free writing–monte stories

(Here is some very rough freewriting I wanted to get down while my poetry students took their midterms. I will have more to come as I want to follow this and see where it goes.)

Lena is standing in Felipa’s kitchen and her crock pot boils over and rattles every once in a while spilling hot water onto the burners and the crackling sound of steam fills the room up to the low ceiling. Her kitchen is the size of a small bathroom alongside a bathroom the size of a closet and alongside a closet which is the size of a cabinet. She keeps her coffee mugs underneath the table in old milk crates because she has no cabinets. When she pulls one mug from the crate and hands it over to Carlos sitting in his broken down and rusted looking wheelchair the old man immediately blows into the mug to free it of dust and imagined spider webs before filling it with the black liquid for his morning energy. He must have coffee and toast before he can hit the bathroom and he must bring the newspaper with him, this I find out later, so he can read the Star Journal over the amount of time in there. Because someone has to help him navigate from bed to chair and from chair to toilet he tends to stay in there awhile. Especially if Felipa is on the phone or making up the beds or fixing her own lunch for the day of work ahead. Poor old man, Lena remembers thinking. The poor, poor old man, she might’ve even whispered into the air after the coffee and after Lena watches Felipa manages the old man into the bathroom and as the door shuts behind.  Poor man, shit, Felipa says, pushing his chair into a corner and beginning her morning chores of dishes and then sweeping. She acts is Carlos’ daughter is not there. She pretends to be alone as she works. I’m the one who does all the work. You should say poor, poor Felipa. No one around here ever says that.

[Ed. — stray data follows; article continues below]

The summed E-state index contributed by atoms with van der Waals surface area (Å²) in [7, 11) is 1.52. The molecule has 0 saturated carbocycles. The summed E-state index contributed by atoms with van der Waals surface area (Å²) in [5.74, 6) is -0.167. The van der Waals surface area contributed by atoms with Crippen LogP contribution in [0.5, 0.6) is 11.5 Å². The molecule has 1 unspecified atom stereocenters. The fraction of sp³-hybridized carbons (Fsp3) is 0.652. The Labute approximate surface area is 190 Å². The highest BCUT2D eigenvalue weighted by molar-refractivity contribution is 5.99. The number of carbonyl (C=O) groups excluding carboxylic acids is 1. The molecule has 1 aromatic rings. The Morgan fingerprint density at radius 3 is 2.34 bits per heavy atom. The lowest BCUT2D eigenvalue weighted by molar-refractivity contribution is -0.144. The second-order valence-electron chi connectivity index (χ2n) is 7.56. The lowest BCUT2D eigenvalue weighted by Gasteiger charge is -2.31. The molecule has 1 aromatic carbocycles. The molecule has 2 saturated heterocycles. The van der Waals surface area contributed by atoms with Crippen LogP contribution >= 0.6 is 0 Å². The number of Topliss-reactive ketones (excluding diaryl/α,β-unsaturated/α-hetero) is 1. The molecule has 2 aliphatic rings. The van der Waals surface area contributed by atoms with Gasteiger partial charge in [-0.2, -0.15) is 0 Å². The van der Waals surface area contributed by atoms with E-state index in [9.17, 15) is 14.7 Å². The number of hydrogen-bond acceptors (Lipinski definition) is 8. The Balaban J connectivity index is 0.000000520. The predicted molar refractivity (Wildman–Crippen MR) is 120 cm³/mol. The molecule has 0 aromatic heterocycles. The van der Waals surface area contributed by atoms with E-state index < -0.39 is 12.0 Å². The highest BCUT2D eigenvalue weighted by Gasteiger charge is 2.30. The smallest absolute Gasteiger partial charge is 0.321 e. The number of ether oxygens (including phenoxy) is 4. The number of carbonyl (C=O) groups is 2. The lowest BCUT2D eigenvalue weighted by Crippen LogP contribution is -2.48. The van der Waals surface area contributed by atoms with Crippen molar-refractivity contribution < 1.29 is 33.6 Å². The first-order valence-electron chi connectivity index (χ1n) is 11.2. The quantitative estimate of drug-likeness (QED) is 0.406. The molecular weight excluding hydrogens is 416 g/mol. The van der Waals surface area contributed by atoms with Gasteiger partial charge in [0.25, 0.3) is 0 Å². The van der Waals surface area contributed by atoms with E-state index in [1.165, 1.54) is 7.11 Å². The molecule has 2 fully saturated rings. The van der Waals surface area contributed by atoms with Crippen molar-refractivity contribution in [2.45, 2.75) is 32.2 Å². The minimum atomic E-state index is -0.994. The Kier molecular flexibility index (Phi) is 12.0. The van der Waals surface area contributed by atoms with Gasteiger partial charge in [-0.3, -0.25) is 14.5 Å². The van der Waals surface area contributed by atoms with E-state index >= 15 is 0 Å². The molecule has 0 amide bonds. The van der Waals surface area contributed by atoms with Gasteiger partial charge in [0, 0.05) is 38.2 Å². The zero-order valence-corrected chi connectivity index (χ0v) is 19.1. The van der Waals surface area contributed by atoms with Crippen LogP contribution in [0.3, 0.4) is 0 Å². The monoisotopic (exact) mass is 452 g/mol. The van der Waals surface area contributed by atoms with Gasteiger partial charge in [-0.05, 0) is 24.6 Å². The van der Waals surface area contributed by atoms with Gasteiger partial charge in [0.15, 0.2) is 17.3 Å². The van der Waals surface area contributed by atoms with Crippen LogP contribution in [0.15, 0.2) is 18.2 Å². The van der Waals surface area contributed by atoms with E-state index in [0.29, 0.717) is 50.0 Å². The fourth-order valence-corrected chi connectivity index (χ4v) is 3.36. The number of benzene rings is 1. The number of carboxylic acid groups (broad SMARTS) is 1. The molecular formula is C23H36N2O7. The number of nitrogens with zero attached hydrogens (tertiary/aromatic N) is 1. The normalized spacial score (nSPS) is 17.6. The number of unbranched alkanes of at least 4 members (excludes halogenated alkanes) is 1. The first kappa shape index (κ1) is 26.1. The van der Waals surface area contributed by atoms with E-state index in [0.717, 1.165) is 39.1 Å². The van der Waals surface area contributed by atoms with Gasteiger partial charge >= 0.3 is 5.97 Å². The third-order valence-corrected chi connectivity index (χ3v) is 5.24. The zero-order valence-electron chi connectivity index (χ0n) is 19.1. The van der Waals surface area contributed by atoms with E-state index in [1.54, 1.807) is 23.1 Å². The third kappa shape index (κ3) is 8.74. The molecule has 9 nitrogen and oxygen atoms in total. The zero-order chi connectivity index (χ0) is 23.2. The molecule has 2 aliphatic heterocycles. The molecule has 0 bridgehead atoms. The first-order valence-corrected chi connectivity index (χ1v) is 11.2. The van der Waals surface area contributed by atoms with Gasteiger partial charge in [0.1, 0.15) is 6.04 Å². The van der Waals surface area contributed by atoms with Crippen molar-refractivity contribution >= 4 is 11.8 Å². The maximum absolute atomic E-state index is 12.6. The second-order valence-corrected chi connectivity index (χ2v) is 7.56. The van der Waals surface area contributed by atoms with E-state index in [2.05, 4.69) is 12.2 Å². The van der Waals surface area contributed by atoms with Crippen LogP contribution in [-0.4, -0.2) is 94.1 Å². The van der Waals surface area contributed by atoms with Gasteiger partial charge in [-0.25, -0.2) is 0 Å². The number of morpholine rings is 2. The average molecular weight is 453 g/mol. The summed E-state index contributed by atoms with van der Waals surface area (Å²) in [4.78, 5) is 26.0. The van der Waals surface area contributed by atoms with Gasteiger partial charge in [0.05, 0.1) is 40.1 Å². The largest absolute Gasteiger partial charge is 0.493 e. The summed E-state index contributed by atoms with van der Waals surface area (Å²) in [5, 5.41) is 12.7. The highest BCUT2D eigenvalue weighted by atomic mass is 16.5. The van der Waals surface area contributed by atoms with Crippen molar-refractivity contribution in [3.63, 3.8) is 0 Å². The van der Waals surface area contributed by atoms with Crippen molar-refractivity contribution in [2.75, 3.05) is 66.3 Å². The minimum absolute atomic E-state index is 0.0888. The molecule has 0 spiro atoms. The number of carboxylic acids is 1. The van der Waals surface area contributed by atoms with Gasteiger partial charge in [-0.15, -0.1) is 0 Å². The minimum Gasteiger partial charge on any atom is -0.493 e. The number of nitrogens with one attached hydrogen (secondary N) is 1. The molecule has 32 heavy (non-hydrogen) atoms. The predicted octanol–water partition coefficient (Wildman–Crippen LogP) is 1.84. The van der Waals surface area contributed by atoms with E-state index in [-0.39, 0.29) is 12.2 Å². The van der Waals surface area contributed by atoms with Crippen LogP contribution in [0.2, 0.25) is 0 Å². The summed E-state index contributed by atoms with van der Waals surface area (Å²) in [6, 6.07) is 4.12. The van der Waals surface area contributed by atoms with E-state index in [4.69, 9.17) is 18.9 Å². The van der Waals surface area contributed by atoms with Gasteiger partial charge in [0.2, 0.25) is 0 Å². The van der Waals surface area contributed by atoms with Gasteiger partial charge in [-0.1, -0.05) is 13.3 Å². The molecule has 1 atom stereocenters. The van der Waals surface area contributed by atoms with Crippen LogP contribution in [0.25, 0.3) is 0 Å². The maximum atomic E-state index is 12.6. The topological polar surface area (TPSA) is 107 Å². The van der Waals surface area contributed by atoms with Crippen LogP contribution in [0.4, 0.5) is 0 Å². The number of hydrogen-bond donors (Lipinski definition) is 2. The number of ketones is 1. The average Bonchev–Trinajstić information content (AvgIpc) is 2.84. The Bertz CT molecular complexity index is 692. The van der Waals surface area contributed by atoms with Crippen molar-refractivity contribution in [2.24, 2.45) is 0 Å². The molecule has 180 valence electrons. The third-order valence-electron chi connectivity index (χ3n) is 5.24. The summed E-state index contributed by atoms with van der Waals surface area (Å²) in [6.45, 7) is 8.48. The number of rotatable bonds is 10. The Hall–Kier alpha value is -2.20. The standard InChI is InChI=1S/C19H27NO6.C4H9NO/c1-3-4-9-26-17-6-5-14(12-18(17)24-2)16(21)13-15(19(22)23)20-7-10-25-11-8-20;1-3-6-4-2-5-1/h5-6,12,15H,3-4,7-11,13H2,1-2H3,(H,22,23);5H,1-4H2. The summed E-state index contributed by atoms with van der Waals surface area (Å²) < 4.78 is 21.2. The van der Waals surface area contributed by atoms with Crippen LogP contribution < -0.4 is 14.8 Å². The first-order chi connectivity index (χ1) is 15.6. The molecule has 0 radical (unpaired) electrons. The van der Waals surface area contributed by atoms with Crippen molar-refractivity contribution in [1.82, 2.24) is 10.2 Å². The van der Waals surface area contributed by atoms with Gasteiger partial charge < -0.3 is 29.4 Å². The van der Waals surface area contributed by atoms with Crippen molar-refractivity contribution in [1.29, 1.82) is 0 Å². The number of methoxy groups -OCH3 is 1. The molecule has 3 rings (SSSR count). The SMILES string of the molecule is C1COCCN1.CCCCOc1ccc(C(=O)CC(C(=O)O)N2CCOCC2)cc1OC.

When Felipa has the man out and Lena helps the old man into a fresh t-shirt and into a clean pair of pants, the excess material cut down and unkempt but safety pinned free from his chair. When she has him settled Felipa can breathe and think of herself. She can head into the bathroom after ironing her own dress and fixing her hair. She can spend those stolen moments in the bathroom and put on her make-up, her red lipstick and rouge with her only gold necklace and hair pins. It is only then that Carlos can smoke and talk to his daughter about Bruna and Jeri. They speak in the largest room of their institutional housing—the projects as everyone calls them–the quiet of the back bedroom while Lena sits on the edge of their bed and talks to her father. He asks his daughter to open the back window so he can smoke his nasty smelling cigarillos and release the dark smoke from his nostrils.           

It used tobe I went outside to smoke, hija, Carlos explains in a small and almost pathetic sounding voice. I used to go outside and she would lock my wheels and leave me for hours but the neighbors asked me what are you doing out here, Carlos? What are you doing? And I couldn’t answer them. I could just say the wife has me out here. And it got back to Felipa somehow.

And when he hears the bathroom door click he throws the vacha immediately out the window…

Published by john paul jaramillo

John Paul Jaramillo was born and raised in southern Colorado. His stories and essays have appeared in numerous publications, including the Acentos Review, Palabra, A Magazine of Chicano and Latino Literary Art, and most recently in Duende. His collection The House of Order: Stories was named an International Latino Book Award Finalist and his novel in stories Little Mocos is forthcoming from Twelve Winters Press. In 2013 the editors of Latino Boom: An Anthology of U.S. Latino Literature listed Jaramillo as one of its Top 10 New Latino Authors to Watch and Read.

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